Berger to NCUA: Grant CUs urgent capital flexibility, bank parity
NAFCU President and CEO Dan Berger Wednesday urged the NCUA to grant credit unions "additional capital flexibility to address the economic crisis" and provide parity with banks in light of the coronavirus outbreak.
Berger specifically asked the agency to provide capital relief that is equivalent to what is being offered to banks by the federal banking agencies and Congress, citing the Coronavirus Aid, Relief, and Economic Security Act (CARES Act), which reduces the community bank leverage ratio (CBLR) from 9 to 8 percent.
"Community banks that use the CBLR framework and maintain this new leverage ratio would be considered to have satisfied the risk-based and leverage capital requirements in the banking agencies’ generally applicable capital rule," noted Berger.
Berger also suggested the NCUA "seek to maintain parity with regulatory efforts to ease leverage and liquidity requirements for banks," highlighting that the current crisis may lead to a temporary deterioration in net worth ratios at some credit unions.
In regards to the Financial Accounting Standards Board's current expected credit loss (CECL) standard, Berger asked the NCUA to join other federal financial regulators in calling for a delay of the implementation date and request greater interpretive control over the standard itself.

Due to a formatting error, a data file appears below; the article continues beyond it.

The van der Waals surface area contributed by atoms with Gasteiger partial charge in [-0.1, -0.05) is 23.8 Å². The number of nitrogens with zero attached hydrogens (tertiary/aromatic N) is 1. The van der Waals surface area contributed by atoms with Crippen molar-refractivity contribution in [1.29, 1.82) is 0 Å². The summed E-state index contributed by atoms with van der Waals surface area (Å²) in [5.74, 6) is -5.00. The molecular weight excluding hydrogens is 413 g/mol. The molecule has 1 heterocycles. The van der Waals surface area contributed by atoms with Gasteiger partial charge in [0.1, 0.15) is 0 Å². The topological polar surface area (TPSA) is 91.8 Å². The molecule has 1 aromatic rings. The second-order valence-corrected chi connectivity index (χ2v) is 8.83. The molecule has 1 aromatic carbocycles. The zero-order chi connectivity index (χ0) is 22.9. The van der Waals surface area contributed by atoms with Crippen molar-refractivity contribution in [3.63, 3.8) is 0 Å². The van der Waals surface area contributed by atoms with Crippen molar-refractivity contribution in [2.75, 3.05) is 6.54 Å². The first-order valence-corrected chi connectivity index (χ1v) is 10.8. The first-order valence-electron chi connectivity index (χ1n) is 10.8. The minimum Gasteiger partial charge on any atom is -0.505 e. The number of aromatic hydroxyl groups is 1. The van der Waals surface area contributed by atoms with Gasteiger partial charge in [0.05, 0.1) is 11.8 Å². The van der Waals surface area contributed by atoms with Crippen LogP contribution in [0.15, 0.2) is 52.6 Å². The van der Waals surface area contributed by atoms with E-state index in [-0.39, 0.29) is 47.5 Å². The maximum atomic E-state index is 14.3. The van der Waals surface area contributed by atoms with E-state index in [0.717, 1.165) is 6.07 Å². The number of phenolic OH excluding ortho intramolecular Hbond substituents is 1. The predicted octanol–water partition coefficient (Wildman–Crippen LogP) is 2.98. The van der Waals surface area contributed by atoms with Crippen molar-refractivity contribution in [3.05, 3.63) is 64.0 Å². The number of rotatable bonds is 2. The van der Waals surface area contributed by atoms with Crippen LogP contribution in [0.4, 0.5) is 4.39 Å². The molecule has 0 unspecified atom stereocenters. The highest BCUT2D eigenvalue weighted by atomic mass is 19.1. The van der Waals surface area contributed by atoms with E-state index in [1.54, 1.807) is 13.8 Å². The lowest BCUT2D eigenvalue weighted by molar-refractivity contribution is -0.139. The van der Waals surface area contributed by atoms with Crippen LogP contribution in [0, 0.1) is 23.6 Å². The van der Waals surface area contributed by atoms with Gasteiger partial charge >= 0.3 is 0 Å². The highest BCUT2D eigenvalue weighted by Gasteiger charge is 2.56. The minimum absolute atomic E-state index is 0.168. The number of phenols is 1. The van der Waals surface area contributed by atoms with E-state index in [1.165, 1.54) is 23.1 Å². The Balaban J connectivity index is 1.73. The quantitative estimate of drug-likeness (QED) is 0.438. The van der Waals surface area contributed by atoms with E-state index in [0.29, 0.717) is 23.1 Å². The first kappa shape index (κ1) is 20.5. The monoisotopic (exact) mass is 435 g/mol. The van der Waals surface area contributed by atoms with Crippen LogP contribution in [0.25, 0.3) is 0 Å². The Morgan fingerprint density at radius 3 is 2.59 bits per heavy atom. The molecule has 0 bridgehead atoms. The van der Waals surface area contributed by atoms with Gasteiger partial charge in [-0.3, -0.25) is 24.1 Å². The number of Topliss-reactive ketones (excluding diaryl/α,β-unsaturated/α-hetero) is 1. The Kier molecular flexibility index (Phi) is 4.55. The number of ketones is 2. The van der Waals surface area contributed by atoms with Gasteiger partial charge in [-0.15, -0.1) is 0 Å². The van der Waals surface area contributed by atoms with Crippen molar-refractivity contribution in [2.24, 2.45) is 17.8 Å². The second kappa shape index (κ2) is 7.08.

NAFCU has devoted considerable time and resources to educate credit unions on CECL requirements and to share the industry's concerns with FASB. The association has also shared concerns with lawmakers and the Federal Reserve, and has worked to obtain certain changes and more guidance on the standard.
As lawmakers continue to look at ways to provide relief to support recovery, House Financial Services Committee Members Greg Meeks, D-N.Y., and Blaine Luetkemeyer, R-Mo., the chair and ranking member of the Financial Institutions Subcommittee, have asked FASB for a suspension – or at least a delay – of CECL.
Similar to arguments made by NAFCU to the president and Congress, the lawmakers highlighted the strain on resources CECL implementation will have on financial institutions, especially smaller ones like credit unions, and argued that it will impede recovery from the coronavirus.
In the letter to the NCUA, Berger also detailed steps the agency could make regarding subordinated debt, approval of secondary capital applications, and modification of stress testing and capital planning rules to provide additional capital flexibility for credit unions.
"The NCUA must act quickly to implement capital relief for credit unions that is, at the very least, equivalent to what is being offered to banks during this time of crisis. The NCUA should also use the full extent of its regulatory powers to promote additional capital flexibility and reduce operational stress on credit unions so that they might prioritize helping their members," Berger concluded.
Berger has also advocated for capital relief in a letter to House Financial Services Committee Chairwoman Maxine Waters, D-Calif., subcommittee leadership, and both chambers of Congress, addressing how policymakers could help credit unions better serve members.
NAFCU will continue to work with the NCUA and stakeholders, including President Donald Trump, National Economic Council Director Larry Kudlow and Congress, to obtain relief for the credit union industry and its more than 120 million members.
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